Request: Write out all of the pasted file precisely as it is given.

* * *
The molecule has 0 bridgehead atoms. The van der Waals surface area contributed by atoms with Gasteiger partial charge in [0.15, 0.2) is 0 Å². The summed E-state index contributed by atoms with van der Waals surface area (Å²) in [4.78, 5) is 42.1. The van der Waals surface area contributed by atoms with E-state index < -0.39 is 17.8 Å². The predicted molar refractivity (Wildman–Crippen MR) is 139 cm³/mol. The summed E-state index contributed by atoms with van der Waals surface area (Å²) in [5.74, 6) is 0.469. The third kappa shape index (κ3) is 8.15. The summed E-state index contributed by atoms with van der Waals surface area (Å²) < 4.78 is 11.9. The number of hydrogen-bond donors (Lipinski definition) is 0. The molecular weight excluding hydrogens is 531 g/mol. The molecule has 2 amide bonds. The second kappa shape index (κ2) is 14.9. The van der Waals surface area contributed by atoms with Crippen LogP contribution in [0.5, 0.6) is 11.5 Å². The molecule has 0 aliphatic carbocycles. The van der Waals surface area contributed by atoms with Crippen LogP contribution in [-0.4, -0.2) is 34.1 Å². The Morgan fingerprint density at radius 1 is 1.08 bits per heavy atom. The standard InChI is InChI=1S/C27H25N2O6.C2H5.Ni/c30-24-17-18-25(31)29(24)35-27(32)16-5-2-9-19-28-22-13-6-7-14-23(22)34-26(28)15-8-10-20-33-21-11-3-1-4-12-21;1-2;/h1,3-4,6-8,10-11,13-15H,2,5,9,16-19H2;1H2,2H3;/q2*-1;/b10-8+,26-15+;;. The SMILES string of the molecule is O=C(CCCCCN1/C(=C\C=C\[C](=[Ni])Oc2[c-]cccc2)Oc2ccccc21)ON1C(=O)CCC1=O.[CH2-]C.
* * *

The molecule has 0 bridgehead atoms. The van der Waals surface area contributed by atoms with Gasteiger partial charge in [0.15, 0.2) is 0 Å². The summed E-state index contributed by atoms with van der Waals surface area (Å²) in [4.78, 5) is 42.1. The van der Waals surface area contributed by atoms with E-state index < -0.39 is 17.8 Å². The predicted molar refractivity (Wildman–Crippen MR) is 139 cm³/mol. The summed E-state index contributed by atoms with van der Waals surface area (Å²) in [5.74, 6) is 0.469. The third kappa shape index (κ3) is 8.15. The summed E-state index contributed by atoms with van der Waals surface area (Å²) < 4.78 is 11.9. The number of hydrogen-bond donors (Lipinski definition) is 0. The molecular weight excluding hydrogens is 531 g/mol. The molecule has 2 amide bonds. The second kappa shape index (κ2) is 14.9. The van der Waals surface area contributed by atoms with Crippen LogP contribution in [0.5, 0.6) is 11.5 Å². The molecule has 0 aliphatic carbocycles. The van der Waals surface area contributed by atoms with Crippen LogP contribution in [-0.4, -0.2) is 34.1 Å². The Morgan fingerprint density at radius 1 is 1.08 bits per heavy atom. The standard InChI is InChI=1S/C27H25N2O6.C2H5.Ni/c30-24-17-18-25(31)29(24)35-27(32)16-5-2-9-19-28-22-13-6-7-14-23(22)34-26(28)15-8-10-20-33-21-11-3-1-4-12-21;1-2;/h1,3-4,6-8,10-11,13-15H,2,5,9,16-19H2;1H2,2H3;/q2*-1;/b10-8+,26-15+;;. The SMILES string of the molecule is O=C(CCCCCN1/C(=C\C=C\[C](=[Ni])Oc2[c-]cccc2)Oc2ccccc21)ON1C(=O)CCC1=O.[CH2-]C.